PwC and the Financial Executives Research Foundation have offered some fresh evidence that companies don’t yet have their arms fully wrapped around a new standard for how to recognize revenue in financial statements.

In the survey of 174 companies, more than half public companies, 54 percent said they are familiar with the revenue recognition standard issued May by the Financial Accounting Standards Board and the International Accounting Standards Board to completely overhaul the method companies must follow to determine timing and amounts of revenue to recognize in financial statements. Only 29 percent of companies said they would be prepared to adopt the standard under the full retrospective method, generally the most transparent and comparable method, by its effective date in 2017, and 25 percent said they would not be prepared for such an adoption.

Only 12 percent indicated they had already settled on adopting under the full retrospective method, and only another 12 percent said they were confident they would follow a modified retrospective method, allows for cumulative adjustments rather than full statement of prior year figures under the new method. More than one-fourth of companies in the survey said they would be more likely to adopt under the full retrospective approach if they had an extra year to do so, yet 18 percent said having another year would not motivate them to take the more aggressive retrospective approach.

The survey also showed 77 percent of companies expect to make some significant changes to IT systems to adopt the standard, but few could estimate the costs the company would incur to adopt the standard. The result suggest companies still have a lot of work ahead of them to understand the standard and its implications for their accounting, controls, and business generally. “Companies do not know what the implementation journey fully looks like yet in terms of implementation processes, costs, timing, contract reviews, IT and systems, operations, quantification and reporting,” says Farhad Zaman, a partner at PwC.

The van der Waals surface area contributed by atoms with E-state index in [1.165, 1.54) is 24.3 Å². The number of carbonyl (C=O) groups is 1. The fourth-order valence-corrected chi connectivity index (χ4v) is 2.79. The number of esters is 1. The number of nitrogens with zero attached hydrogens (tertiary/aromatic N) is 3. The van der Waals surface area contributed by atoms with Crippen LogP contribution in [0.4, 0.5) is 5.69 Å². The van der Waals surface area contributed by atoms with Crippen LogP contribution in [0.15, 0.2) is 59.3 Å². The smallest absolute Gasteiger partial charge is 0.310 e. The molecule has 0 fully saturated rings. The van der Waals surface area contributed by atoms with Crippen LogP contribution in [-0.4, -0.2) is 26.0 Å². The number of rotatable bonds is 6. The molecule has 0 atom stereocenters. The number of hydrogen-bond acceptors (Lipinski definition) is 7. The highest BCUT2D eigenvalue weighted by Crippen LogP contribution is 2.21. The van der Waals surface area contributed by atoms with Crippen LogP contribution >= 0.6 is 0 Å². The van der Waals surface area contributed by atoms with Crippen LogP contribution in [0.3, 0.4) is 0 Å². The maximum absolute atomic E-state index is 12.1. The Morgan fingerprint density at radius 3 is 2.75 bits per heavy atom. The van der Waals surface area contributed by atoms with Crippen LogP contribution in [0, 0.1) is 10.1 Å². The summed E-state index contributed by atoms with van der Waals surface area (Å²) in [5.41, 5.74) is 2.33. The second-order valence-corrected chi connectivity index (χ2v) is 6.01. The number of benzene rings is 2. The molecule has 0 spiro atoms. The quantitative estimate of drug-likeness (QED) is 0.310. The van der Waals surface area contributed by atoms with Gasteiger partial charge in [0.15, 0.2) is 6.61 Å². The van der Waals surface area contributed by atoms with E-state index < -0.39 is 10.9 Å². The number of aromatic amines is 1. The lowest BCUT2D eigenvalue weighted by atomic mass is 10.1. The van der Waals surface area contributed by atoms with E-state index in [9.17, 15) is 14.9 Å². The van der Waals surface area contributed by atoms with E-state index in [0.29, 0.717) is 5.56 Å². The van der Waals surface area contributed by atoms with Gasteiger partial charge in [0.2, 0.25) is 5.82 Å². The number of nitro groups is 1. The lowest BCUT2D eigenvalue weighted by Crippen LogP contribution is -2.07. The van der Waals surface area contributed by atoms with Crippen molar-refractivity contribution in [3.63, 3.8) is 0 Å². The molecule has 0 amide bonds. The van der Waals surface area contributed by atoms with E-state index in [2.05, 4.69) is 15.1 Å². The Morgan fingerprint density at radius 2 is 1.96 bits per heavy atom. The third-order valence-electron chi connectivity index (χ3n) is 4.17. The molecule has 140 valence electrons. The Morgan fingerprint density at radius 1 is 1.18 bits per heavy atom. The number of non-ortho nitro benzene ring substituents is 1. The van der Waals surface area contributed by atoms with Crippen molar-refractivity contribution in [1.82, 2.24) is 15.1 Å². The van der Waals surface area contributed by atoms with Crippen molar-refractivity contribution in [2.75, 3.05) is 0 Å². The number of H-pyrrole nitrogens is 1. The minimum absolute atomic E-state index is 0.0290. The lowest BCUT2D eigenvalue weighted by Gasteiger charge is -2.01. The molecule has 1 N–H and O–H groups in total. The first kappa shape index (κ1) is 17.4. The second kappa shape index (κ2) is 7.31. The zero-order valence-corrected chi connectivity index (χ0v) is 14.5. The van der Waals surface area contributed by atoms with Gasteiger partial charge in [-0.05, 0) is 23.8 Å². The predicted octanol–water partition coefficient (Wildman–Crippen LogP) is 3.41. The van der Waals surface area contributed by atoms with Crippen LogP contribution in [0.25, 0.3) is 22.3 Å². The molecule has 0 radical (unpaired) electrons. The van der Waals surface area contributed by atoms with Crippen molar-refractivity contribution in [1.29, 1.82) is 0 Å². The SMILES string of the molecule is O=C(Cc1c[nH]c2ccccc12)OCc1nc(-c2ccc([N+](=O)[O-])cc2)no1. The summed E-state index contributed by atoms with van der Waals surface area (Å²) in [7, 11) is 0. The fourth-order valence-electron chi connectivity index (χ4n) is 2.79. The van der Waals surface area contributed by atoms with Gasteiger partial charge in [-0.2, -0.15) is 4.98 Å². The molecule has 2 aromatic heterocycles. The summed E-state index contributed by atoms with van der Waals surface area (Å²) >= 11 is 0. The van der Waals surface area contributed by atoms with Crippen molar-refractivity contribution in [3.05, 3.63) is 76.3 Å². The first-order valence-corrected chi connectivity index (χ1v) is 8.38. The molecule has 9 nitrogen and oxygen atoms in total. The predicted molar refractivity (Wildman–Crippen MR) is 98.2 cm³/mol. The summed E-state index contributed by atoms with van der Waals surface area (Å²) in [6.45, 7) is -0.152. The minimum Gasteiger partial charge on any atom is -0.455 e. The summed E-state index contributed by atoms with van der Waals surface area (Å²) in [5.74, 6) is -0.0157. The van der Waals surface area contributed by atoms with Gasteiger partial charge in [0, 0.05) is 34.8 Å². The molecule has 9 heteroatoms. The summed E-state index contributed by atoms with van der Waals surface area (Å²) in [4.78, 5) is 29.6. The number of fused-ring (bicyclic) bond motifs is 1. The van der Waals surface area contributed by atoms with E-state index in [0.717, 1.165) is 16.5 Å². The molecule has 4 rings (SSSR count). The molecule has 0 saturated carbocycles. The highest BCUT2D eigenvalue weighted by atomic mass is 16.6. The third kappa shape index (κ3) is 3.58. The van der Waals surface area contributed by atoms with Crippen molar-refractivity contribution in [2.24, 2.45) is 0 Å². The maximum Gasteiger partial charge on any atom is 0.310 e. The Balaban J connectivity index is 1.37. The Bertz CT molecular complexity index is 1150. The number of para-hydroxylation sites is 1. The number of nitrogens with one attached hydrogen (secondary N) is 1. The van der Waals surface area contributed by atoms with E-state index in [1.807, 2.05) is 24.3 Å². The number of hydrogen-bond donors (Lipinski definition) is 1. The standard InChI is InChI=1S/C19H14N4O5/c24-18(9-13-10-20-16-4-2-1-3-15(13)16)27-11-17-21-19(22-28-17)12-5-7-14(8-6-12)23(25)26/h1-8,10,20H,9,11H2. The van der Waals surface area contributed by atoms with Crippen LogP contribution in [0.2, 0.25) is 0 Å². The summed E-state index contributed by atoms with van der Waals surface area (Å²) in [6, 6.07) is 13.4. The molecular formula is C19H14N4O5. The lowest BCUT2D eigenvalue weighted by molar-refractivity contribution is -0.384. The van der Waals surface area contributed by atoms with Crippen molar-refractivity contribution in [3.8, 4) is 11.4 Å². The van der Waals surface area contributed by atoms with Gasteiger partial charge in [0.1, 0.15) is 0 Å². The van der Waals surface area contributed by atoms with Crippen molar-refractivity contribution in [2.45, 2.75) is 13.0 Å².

FASB Vice-Chairman James Kroeker said recently the board had begun an outreach effort to assess the extent to which companies will be prepared to adopt the new standard to determine whether a delay in the effective date might be warranted. In the PwC/FERF survey, companies that said they did not believe the effective date provided enough time for a full retrospective adoption provided some write-in reasons on where they see obstacles. Most said they would need to have processes, systems, and controls in place by 2015 to ensure accuracy of reporting, a deadline they are not prepared as the end of 2014 approaches to meet. “The feedback on the survey was mixed, so we can’t conclude from that to whether there should be a delay,” Zaman says.

Aside from the effective date, companies took note of other difficulties they expect to encounter in implementing the new standard, including applying the variable consideration constraint, determining the impact of contract modifications, determining whether items are “distinct” in multiple element arrangements, estimating the standalone selling price of performance obligations, and determining the impact of a new requirement for companies to consider collectibility in determining whether to recognize revenue.

“Many of these are areas that require more judgment and more estimation,” says Zaman. “Companies are going to need time in terms of how they think about processes and controls around making estimates and having a consistent estimation process. The implementation issues around those areas require more subjectivity, so they need to figure out the technical requirements and how to operationalize it to make it consistent.”

Through the FASB and IASB Joint Transition Resource Group, companies also have asked for some help understanding the new requirements around licensing arrangements. “The new model is quite a change from the current model,” says Chad Kokenge, a partner with PwC. “Companies are trying to analyze the literature and figure out where they are relative to that, based on their interpretation of their own fact patterns.”